The outbreak of mumps at Ohio State University continues to worsen. There are now 37 confirmed cases among students, staff and others associated with the school. In an interview with Ohio Public Radio’s Jo Ingles, Jose’ Rodriguez with the Columbus Health Department says people should take precautions to prevent the spread of mumps.
RODRIGUEZ: "It is a viral infection that can affect people of any ages. Normally most of us would be vaccinated..for it according to Ohio state laws, we would be vaccinated for it when we are children and then we are also given a booster. So most of us should have two doses of what's called MMR vaccine. And that should give us 80 to 90 percent protection from contracting this infection."
INGLES: "Well then why are we seeing so many cases in this outbreak at Ohio State," Ingles asked, "Are these students not vaccinated?"
RODRIGUEZ: "Actually the majority of the students, and this actually goes beyond students because the cases involve more than Ohio State students. It also includes a couple of members of their staff. It includes family members as well as some people that work in the community that have links to OSU. So why are we seeing these cases? The likely -- the vaccine is 80 to 90 percent effective, so even though it's very effective, there is still some vulnerability that most may have of 10 to 20 percent chance of contracting the disease."
INGLES: "So most of these people have been vaccinated against the disease, but they are just picking it up because it’s not 100 percent certainty?"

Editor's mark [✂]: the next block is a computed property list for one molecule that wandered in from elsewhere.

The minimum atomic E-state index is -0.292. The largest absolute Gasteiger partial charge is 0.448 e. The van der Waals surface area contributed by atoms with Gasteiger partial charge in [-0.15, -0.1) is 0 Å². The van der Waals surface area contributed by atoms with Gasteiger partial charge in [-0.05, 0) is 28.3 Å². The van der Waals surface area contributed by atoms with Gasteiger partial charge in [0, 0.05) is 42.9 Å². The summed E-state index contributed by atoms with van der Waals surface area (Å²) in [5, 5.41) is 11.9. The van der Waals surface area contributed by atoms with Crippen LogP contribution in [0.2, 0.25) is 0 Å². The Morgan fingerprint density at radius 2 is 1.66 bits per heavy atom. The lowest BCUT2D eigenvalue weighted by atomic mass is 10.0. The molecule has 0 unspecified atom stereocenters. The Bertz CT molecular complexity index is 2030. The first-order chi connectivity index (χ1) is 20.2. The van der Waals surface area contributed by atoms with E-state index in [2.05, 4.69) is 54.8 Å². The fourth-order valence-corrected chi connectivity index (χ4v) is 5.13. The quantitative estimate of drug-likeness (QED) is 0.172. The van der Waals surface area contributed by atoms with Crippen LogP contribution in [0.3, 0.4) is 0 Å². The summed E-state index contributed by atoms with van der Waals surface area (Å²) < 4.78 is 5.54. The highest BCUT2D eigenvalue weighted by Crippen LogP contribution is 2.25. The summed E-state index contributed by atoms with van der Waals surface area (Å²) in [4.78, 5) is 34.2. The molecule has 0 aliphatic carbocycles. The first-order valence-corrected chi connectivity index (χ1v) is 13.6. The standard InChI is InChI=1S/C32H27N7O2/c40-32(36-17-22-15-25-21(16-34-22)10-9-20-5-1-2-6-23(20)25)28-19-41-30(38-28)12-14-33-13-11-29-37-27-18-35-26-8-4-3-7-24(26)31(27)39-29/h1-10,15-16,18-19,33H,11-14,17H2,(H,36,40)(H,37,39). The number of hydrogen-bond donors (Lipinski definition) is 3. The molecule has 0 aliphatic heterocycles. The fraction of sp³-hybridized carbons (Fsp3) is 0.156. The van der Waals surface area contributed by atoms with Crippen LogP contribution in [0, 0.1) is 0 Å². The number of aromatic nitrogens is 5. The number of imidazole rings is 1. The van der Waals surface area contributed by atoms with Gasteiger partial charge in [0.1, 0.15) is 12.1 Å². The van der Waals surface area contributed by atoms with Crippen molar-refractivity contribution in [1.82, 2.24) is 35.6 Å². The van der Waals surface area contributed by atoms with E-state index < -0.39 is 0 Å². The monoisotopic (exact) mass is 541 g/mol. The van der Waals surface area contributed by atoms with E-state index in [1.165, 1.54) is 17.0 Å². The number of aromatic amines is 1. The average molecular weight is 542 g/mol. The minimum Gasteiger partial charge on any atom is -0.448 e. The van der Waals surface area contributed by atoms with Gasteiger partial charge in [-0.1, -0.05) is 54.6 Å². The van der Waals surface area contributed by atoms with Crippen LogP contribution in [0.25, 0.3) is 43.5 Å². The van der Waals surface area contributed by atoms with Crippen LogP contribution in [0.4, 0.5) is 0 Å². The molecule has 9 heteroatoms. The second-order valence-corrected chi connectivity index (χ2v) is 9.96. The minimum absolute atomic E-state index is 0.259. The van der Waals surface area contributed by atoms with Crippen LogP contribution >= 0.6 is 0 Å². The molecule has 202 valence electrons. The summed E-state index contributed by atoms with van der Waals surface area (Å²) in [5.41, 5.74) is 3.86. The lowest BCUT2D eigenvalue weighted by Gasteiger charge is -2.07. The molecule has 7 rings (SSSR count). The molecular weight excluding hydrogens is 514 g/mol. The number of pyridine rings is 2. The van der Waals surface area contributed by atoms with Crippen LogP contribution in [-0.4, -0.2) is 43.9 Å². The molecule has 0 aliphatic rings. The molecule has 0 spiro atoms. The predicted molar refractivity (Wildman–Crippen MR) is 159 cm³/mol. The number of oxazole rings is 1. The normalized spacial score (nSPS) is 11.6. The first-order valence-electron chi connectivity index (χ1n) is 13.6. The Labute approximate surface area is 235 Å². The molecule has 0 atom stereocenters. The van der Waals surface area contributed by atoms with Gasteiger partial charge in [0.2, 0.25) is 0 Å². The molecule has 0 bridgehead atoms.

RODRIGUEZ: "Correct. So based on the numbers we’ve seen so far, the majority of the cases have been vaccinated. I believe everything but one case has shown us some kind of evidence of the fact that they were vaccinated. That doesn’t mean that the person that may have brought the infection was vaccinated. As you know, there's been an anti-vaccine movement and some people choose not to be vaccinated. When that happens, everybody else is at risk, because even those of us who have been vaccinated have a 10 to 20 percent chance that we may become ill. That’s why we in public health often talk about the herd immunity factor that the majority of us that are protected, the better or the healthier the community will be. That’s why we have vaccine requirements in place."
INGLES: "So what are you telling people to try to avoid getting mumps?"
RODRIGUEZ: "Well first of all, if you are having symptoms of the mumps, you should consult your medical provider. You should do that immediately. Because if you do have the mumps, you should be isolated. That means you are going to stay away from loved ones, friends, fellow students, so that you don’t infect them. So you want to do that. Second of all, if you are not up to date on your MMR shots, you should be up to date. You really should speak to your medical provider to make sure you are up to date on all of your adult vaccines. And third, you need to practice infection control. What I mean by infection control is if you are going to cough or sneeze, you cover your cough or sneeze with your sleeve so that the droplets are not spread in the air. You also want to wash your hands so that you don’t cough or sneeze into your hands and touch surfaces and...if you are sick, you need to stay away from others and stay home."